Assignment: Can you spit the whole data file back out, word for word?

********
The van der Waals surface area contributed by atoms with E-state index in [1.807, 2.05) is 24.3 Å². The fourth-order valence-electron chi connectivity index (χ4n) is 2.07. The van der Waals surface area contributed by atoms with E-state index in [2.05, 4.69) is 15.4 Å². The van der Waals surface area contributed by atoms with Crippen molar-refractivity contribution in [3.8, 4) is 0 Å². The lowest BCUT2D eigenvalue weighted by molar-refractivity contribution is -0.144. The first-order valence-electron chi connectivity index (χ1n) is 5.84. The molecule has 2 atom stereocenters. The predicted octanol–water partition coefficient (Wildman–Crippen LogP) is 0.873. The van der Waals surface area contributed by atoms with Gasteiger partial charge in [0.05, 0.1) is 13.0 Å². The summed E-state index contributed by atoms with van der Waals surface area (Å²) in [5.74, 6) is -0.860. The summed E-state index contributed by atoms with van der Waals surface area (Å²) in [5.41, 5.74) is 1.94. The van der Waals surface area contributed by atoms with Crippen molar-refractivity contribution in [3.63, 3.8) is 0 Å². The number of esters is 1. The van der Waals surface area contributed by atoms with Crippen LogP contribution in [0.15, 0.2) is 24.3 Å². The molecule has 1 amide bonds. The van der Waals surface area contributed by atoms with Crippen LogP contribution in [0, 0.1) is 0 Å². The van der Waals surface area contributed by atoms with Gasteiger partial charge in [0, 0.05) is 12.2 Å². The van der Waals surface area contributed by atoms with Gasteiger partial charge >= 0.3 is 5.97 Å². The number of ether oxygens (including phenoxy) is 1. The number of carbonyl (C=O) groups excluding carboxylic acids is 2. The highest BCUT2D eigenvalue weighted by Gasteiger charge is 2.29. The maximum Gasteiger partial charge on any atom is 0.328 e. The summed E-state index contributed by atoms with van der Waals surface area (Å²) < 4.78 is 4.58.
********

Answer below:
The van der Waals surface area contributed by atoms with E-state index in [1.807, 2.05) is 24.3 Å². The fourth-order valence-electron chi connectivity index (χ4n) is 2.07. The van der Waals surface area contributed by atoms with E-state index in [2.05, 4.69) is 15.4 Å². The van der Waals surface area contributed by atoms with Crippen molar-refractivity contribution in [3.8, 4) is 0 Å². The lowest BCUT2D eigenvalue weighted by molar-refractivity contribution is -0.144. The first-order valence-electron chi connectivity index (χ1n) is 5.84. The molecule has 2 atom stereocenters. The predicted octanol–water partition coefficient (Wildman–Crippen LogP) is 0.873. The van der Waals surface area contributed by atoms with Gasteiger partial charge in [0.05, 0.1) is 13.0 Å². The summed E-state index contributed by atoms with van der Waals surface area (Å²) in [5.74, 6) is -0.860. The summed E-state index contributed by atoms with van der Waals surface area (Å²) in [5.41, 5.74) is 1.94. The van der Waals surface area contributed by atoms with Crippen molar-refractivity contribution in [3.63, 3.8) is 0 Å². The number of esters is 1. The van der Waals surface area contributed by atoms with Crippen LogP contribution in [0.15, 0.2) is 24.3 Å². The molecule has 1 amide bonds. The van der Waals surface area contributed by atoms with Crippen LogP contribution in [0, 0.1) is 0 Å². The van der Waals surface area contributed by atoms with Gasteiger partial charge in [0, 0.05) is 12.2 Å². The van der Waals surface area contributed by atoms with Gasteiger partial charge >= 0.3 is 5.97 Å². The number of ether oxygens (including phenoxy) is 1. The number of carbonyl (C=O) groups excluding carboxylic acids is 2. The highest BCUT2D eigenvalue weighted by Gasteiger charge is 2.29. The maximum Gasteiger partial charge on any atom is 0.328 e. The summed E-state index contributed by atoms with van der Waals surface area (Å²) < 4.78 is 4.58.